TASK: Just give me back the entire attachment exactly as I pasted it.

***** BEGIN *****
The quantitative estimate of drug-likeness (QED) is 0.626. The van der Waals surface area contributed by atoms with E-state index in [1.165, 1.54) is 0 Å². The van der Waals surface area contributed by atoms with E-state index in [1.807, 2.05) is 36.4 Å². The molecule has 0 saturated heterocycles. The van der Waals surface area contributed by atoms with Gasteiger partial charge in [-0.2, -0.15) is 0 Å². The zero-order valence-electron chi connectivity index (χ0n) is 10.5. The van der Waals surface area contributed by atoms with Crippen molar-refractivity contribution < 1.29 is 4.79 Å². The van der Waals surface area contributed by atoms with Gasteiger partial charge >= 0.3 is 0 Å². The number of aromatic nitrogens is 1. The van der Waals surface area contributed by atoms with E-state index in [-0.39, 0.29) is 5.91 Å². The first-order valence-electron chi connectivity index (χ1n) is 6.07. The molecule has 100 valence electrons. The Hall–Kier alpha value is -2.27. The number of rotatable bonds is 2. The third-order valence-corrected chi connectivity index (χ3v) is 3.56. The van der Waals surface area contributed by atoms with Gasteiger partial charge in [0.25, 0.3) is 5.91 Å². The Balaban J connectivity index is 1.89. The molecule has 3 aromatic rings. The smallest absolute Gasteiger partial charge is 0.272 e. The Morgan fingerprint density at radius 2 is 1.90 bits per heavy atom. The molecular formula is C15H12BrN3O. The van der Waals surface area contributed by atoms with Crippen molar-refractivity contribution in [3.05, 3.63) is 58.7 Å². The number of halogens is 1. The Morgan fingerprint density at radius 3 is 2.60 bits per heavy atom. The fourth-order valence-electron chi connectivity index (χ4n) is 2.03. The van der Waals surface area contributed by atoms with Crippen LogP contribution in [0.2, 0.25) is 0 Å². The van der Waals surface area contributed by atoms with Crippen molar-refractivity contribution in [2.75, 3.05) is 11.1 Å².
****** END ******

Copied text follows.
The quantitative estimate of drug-likeness (QED) is 0.626. The van der Waals surface area contributed by atoms with E-state index in [1.165, 1.54) is 0 Å². The van der Waals surface area contributed by atoms with E-state index in [1.807, 2.05) is 36.4 Å². The molecule has 0 saturated heterocycles. The van der Waals surface area contributed by atoms with Gasteiger partial charge in [-0.2, -0.15) is 0 Å². The zero-order valence-electron chi connectivity index (χ0n) is 10.5. The van der Waals surface area contributed by atoms with Crippen molar-refractivity contribution < 1.29 is 4.79 Å². The van der Waals surface area contributed by atoms with Gasteiger partial charge >= 0.3 is 0 Å². The number of aromatic nitrogens is 1. The van der Waals surface area contributed by atoms with E-state index in [-0.39, 0.29) is 5.91 Å². The first-order valence-electron chi connectivity index (χ1n) is 6.07. The molecule has 100 valence electrons. The Hall–Kier alpha value is -2.27. The number of rotatable bonds is 2. The third-order valence-corrected chi connectivity index (χ3v) is 3.56. The van der Waals surface area contributed by atoms with Gasteiger partial charge in [0.25, 0.3) is 5.91 Å². The Balaban J connectivity index is 1.89. The molecule has 3 aromatic rings. The smallest absolute Gasteiger partial charge is 0.272 e. The Morgan fingerprint density at radius 2 is 1.90 bits per heavy atom. The molecular formula is C15H12BrN3O. The van der Waals surface area contributed by atoms with Crippen molar-refractivity contribution in [3.05, 3.63) is 58.7 Å². The number of halogens is 1. The Morgan fingerprint density at radius 3 is 2.60 bits per heavy atom. The fourth-order valence-electron chi connectivity index (χ4n) is 2.03. The van der Waals surface area contributed by atoms with Crippen LogP contribution in [0.2, 0.25) is 0 Å². The van der Waals surface area contributed by atoms with Crippen molar-refractivity contribution in [2.75, 3.05) is 11.1 Å².